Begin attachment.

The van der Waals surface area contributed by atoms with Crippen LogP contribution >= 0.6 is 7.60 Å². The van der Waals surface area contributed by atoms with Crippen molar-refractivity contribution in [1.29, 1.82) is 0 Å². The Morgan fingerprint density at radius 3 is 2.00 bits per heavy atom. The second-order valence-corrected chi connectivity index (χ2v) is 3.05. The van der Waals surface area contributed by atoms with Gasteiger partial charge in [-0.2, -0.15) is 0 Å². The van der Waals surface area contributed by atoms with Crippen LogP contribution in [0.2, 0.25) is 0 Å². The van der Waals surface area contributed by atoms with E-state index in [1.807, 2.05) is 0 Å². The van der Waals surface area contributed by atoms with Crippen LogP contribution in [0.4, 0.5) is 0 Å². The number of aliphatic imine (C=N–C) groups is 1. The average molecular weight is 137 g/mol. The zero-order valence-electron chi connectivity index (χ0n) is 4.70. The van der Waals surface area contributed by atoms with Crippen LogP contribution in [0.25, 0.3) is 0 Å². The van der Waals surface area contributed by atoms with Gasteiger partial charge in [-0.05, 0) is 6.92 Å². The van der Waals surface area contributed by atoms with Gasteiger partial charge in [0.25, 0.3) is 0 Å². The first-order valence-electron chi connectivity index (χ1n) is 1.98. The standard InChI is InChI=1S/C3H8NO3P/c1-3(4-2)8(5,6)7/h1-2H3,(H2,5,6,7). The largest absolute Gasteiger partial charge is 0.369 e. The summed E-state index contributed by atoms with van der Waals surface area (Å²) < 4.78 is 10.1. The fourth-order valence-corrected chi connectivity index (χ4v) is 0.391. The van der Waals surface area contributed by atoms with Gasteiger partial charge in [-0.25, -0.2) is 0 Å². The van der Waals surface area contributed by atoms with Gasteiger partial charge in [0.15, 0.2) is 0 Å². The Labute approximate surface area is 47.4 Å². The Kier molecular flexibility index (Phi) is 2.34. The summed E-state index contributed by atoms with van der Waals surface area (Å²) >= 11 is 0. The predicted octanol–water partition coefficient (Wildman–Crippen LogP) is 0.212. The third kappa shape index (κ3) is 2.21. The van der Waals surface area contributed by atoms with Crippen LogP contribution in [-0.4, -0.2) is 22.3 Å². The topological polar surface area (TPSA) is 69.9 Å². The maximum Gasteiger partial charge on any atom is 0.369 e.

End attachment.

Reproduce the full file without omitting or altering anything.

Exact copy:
The van der Waals surface area contributed by atoms with Crippen LogP contribution >= 0.6 is 7.60 Å². The van der Waals surface area contributed by atoms with Crippen molar-refractivity contribution in [1.29, 1.82) is 0 Å². The Morgan fingerprint density at radius 3 is 2.00 bits per heavy atom. The second-order valence-corrected chi connectivity index (χ2v) is 3.05. The van der Waals surface area contributed by atoms with Gasteiger partial charge in [-0.2, -0.15) is 0 Å². The van der Waals surface area contributed by atoms with Crippen LogP contribution in [0.2, 0.25) is 0 Å². The van der Waals surface area contributed by atoms with E-state index in [1.807, 2.05) is 0 Å². The van der Waals surface area contributed by atoms with Crippen LogP contribution in [0.4, 0.5) is 0 Å². The number of aliphatic imine (C=N–C) groups is 1. The average molecular weight is 137 g/mol. The zero-order valence-electron chi connectivity index (χ0n) is 4.70. The van der Waals surface area contributed by atoms with Crippen LogP contribution in [0.25, 0.3) is 0 Å². The van der Waals surface area contributed by atoms with Gasteiger partial charge in [-0.05, 0) is 6.92 Å². The van der Waals surface area contributed by atoms with Gasteiger partial charge in [0.25, 0.3) is 0 Å². The first-order valence-electron chi connectivity index (χ1n) is 1.98. The standard InChI is InChI=1S/C3H8NO3P/c1-3(4-2)8(5,6)7/h1-2H3,(H2,5,6,7). The largest absolute Gasteiger partial charge is 0.369 e. The summed E-state index contributed by atoms with van der Waals surface area (Å²) < 4.78 is 10.1. The fourth-order valence-corrected chi connectivity index (χ4v) is 0.391. The van der Waals surface area contributed by atoms with Gasteiger partial charge in [-0.25, -0.2) is 0 Å². The van der Waals surface area contributed by atoms with Gasteiger partial charge in [0.15, 0.2) is 0 Å². The Labute approximate surface area is 47.4 Å². The Kier molecular flexibility index (Phi) is 2.34. The summed E-state index contributed by atoms with van der Waals surface area (Å²) >= 11 is 0. The predicted octanol–water partition coefficient (Wildman–Crippen LogP) is 0.212. The third kappa shape index (κ3) is 2.21. The van der Waals surface area contributed by atoms with Crippen LogP contribution in [-0.4, -0.2) is 22.3 Å². The topological polar surface area (TPSA) is 69.9 Å². The maximum Gasteiger partial charge on any atom is 0.369 e.